In what will be one of the final Scouting Notebook’s of the 2011 Season (BUT, similar, mini-pieces multiple times a week will be coming), I’ll take a look at the type of football player I really don’t look forward to discussing: the ESPN ratings boosters, meaning Tim Tebow. I’ll take a look at what his abilities as a quarterback means to future scouting the position.
Also, I’ll look at the decision to fire Tony Sparano but KEEP GM Jeff Ireland in Miami, in-depthly looking at his draft history. And, with the FCS semi-finals and D2 and D3 championship games this weekend, I’ll get prepped with the top small school NFL prospects still in action.
And Finally, I take a look at the Top 10 Ideal attributes of a team looking to draft a quarterback.
I Gotta Do It: Scouting Tebow at Quarterback
When OptimumScouting.com was completed added to the Bloguin network, one of my first thoughts was “This site isn’t going to be a generic, educated opinion site on the players everyone’s already talking about.”. And I hope (for many of you at least), that I personally and the scouts/writers we have here have made Optimum Scouting into a unique location for real scouting, high football knowledge, and unique outlooks. But, this week, I must indulge and dissect something that ESPN has over-indulged and dissected like a frog in 6th grade bio class: Tim Tebow.
Because what he’s been able to is remarkable. It’s more than just “It’s so cool he’s winning”. It’s more than just “This is a great story”. To me, it’s another sign that the quarterback position in the NFL is rapidly changing. Since the emergence of lots of athletic, quick-footed quarterbacks in the late 90s (others were around before, I know, but not in the same quantity ), the quarterback position was changing. Sure, big, strong, pocket passers who see over the line and riffle the ball all over the field were still going to be coveted.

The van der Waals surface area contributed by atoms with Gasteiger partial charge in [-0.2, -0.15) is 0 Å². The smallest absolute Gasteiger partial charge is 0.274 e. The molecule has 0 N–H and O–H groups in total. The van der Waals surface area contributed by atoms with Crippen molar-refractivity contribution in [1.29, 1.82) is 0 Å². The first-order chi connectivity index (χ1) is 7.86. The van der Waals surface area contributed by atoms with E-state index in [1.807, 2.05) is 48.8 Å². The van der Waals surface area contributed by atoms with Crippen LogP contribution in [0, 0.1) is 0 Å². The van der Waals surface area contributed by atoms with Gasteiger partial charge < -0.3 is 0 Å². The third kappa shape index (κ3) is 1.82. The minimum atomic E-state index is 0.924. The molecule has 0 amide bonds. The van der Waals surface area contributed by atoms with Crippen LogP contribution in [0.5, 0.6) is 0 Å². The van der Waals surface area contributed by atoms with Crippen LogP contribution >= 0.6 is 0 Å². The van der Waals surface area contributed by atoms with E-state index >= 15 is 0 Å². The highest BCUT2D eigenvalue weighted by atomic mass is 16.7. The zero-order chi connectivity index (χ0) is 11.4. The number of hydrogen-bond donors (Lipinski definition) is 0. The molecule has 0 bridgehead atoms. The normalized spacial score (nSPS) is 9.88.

But even in the last 4 years especially, a first round quarterback NEEDS to be mobile. Guys like Tom Brady, Peyton Manning, Drew Brees, Phillip Rivers, they’ll soon be the exception, not the rule. The days of Aaron Rodgers, Big Ben, Cam Newton, and soon Robert Griffin are almost completely here. Even last year’s draft alone: Newton, Locker, Gabbert, Ponder, Kaepernick, all ran sub 4.65 40 times at the NFL Combine.
But a new “change” is coming to evaluating NFL quarterback prospects. It’s not something totally new, but it’s not a common, glaring strength on a scouting report either. They’re may not even be a real word for it. But the “it” factor. And if ANY quarterback has EVER displayed the ‘it” factor, it’s Tebow. He’s won 5 of his last 6 games, only one win by more than 7 points, and most were 4th quarter comebacks. His stats before those last 3-4 drives are generally horrendous, making Dan Orlovsky’s scrambling safety look like an adequate pass play. But that last quarter, he just knows. Maybe the word is clutch. Maybe it’s moxie. Or more importantly, maybe he’s just so confident, so poised, so real, so genuine, the opposing team can’t help but fear it.
Maybe that’s Tebow’s quality. Everyone is scared he’ll beat them too, and playing scared or hesitate is just enough to lose in the NFL. So what does this mean for future NFL quarterback prospects? On the surface, maybe very little. We’ll likely NEVER seen a Tim Tebow again in our lifetime. He’s one in infinity, completely unique, and let’s enjoy him. But the next time I grade a quarterback, and have the chance to see him live, to talk to him about non-football things, to see his face and body language when it’s his time to shine, I’ll be thinking of Tebow.
Does Robert Griffin have some “Tebow” in him? Can Kirk Cousins show some “Tebow” late in games in the NFL like he hasn’t in college? Does Landry Jones have the “Tebow” focus and confidence to make plays under-pressure. It may seem like very little, but the success and wonderment of Tim Tebow may have just finally epitomized the “it” factor once and for all.
Dolphins Fire HC Sparano, but Keep GM Jeff Ireland: Smart